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About MatterOne

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  • Birthday 07/25/1959

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    Swiss Air Force / Swissair / Matterhorn Circle Decals

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  1. Hi Alain No - this Mirage is not dead! But... I was busy with some other builds that are small scale... Matterhorn Circle is also a Club in Switzerland and we have 10 members. As such, we do themes for our shows - and it was not surprisingly RAF for the Basler Modellbautage that took place the past weekend. Therefore I build this: and this and this on the side (not RAF) apologies to all offended LSP Members - I'm aware that I'm in the wrong scale. Now I need a vacation - but upon my return, the Mirage thread will continue! best, Robert
  2. What a great summer. Tempratures in my hobby room are near plastic melting point. The Mirage makes only slow progress. In a previous post I had my focus on the wing and the differences between the E and S. Of course I want to reflect the 'Swissness' in this built. However - before I glued the wings together, I blanked off the holes for the speed brakes. I also added some colored plastic pieces for the navigation lights. After some light sanding, the seemingly deep and wide panel lines from the kit become very neat and fine - perfect. I'm afraid, this sanding process must be done for the whole aircraft - also to get rid of the somewhat pebbly looking surface structure of this kit. Fit wise, I'm pretty pleased so far - but the truth will show when I have to mate the wings to the fuselage. For the 'Swissness' modifications I prepared a drawing and defined the panel lines that had to be filled with superglue and the layout for the new ones. This done, out came the needle.... and then more superglue and repeated efforts with the needle, superglue and sanding paper.... in any sequence. This is not really my strong part, but it had to be done. For the time being, I'm happy with the result, but latest when I start to paint the plane - all my misdoings will brightly show and give me away. with a coat of primer this will look better, but I will save that until the fuselage and wings are joined. best, Robert
  3. Almost a month since my last update. I must admit, that I was a bid baffled by learning, that the Swiss Mirages have a strengthened wing and fuselage, but by no means surprised. But it took me some time to come up with the facts - and now it seems logic. The reason for my absence is the summer – I offered myself a vacation – a great one. A bike tour from the Netherlands, back home along the river Rhine. Who needs soccer? The other welcome news is, that during my vacation, the minions fixed the errors Italeri built into the kit. length of the air intakes – done increased rudder height – done rudder actuator fairing – done brake chute housing extension - done this said – I can continue with the required modifications that make the difference between E & S While working on the tail section, I removed the two drain masts on each side of the fuselage that was easy - filled from the inside with some Milliput A study of the wing and fuselage from below I will continue with the wings... best regards, Robert
  4. Dear Alain. Obviously I came to the rare conclusion, the E had a different wing than the C. This is true as far as the position oft he wing tanks is concerned, but otherwise, the Italeri wing is correct. This renders the wing of the Mirage IIIS / RS 'unique' and one wonder's why? Wikipedia gives the following explanation: „The Mirage IIIS was with considerably strengthened wings, airframe, and undercarriage as the Swiss Air Force had required robustness comparable to that of carrier-based planes.“ If I hade done my research properly beforehand, my approach to this topic would would have been certainly different and not so misleading. Thanks again for setting this straight! Best, Robert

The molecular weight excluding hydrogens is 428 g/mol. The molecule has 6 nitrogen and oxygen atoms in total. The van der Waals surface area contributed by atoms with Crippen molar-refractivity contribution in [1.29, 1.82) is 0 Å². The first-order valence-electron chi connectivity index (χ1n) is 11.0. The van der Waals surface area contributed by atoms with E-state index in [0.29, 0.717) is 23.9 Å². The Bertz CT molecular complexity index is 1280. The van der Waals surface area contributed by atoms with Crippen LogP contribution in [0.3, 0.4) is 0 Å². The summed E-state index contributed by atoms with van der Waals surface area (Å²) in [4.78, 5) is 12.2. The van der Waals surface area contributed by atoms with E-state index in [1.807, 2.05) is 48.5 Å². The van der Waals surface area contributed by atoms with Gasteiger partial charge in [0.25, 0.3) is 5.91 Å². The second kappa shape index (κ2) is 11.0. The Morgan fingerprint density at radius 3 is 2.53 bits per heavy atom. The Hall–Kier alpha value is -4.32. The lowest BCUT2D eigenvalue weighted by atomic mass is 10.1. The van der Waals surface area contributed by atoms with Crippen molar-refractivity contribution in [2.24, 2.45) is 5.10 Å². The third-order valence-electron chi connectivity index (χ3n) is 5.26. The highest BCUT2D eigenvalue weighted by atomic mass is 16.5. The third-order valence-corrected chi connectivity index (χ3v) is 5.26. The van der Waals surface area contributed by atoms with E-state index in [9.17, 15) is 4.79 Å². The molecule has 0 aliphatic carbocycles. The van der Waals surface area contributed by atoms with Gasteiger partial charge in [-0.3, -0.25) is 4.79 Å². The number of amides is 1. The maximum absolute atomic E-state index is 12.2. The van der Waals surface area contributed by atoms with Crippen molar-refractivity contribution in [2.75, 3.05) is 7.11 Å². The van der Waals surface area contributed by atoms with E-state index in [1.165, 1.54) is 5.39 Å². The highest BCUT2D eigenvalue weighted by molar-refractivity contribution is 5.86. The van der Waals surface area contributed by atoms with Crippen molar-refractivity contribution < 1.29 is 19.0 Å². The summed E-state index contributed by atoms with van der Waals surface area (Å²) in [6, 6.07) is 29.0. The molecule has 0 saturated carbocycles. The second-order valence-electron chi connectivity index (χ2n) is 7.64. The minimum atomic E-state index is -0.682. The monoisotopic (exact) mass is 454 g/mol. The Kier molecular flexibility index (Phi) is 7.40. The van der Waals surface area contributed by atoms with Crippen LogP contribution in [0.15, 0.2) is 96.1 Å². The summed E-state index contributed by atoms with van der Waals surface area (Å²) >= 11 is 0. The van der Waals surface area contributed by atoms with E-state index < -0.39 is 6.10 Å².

5. The wing Thanks to Cheetah11 for pointing out the changed location for fuel tank hard points on the Mirage IIIE. His pictures are an excellent explanation. Now – since Italeri uses the same plastic for their wings either for the Mirage IIIC & Mirage III, one may ask, what else is in the bag? I try to make my point with some pictures. But first some hints: The Dassault engineers implemented the Withcomb Area Rule by use of the Coke Bottle design for the fuselage when viewed from the top. One would expect, that the wing to fuselage joint would follow the curved fuselage. Of course, this applies to the Mirage IIIC as well – silly me. The re-location of the mentioned hard points must be reflected on the topside of the wings. While most is hidden in the wing structure, the panel lines, riveting and access panels will follow that. Off we go to the pictures: who can spot the differences? First the Italeri plastic ​Second - line drawings for the Mirage IIIC & S ​These drawings have been created by Michel Ansermot and have been extracted from the Mirage Book by Peter Gunti and Olivier Borgeaud. ​and finally pictures I include a high resolution version (8MB) of the last picture: J-2302 Please keep in mind, that this is the second prototype - this aircraft has been painted in France and the Swiss Crosses are not up to specifications. Now... this tells you, that if you want to built a Mirage IIIS, you will have to sharpen your needle for the new engravings. However - I have not been able to find out, if this is true for the Mirage IIIE. Best, Robert
  6. Nose Job For those of you who decide to build a Mirage IIIS, I provide the .STL file required to print out the nose with a 3D printer. Download: Mirage_3S_Radome_ultrtafine.stl best, Robert
  7. „The engraved details are correct for the E and the location holes are correct for the C's underwing stores“. Hello Nick Are you suggesting, that the Mirage IIIE has a different wing than the Mirage IIIC? Or do you already know? When the hard points for the underwing stores are different, the internal structure oft he wing must be different – that said, you want to look at the panel lines, access panels, dimensions etc. etc. etc. ... the can o' worm... I think you just opened a new topic! cheers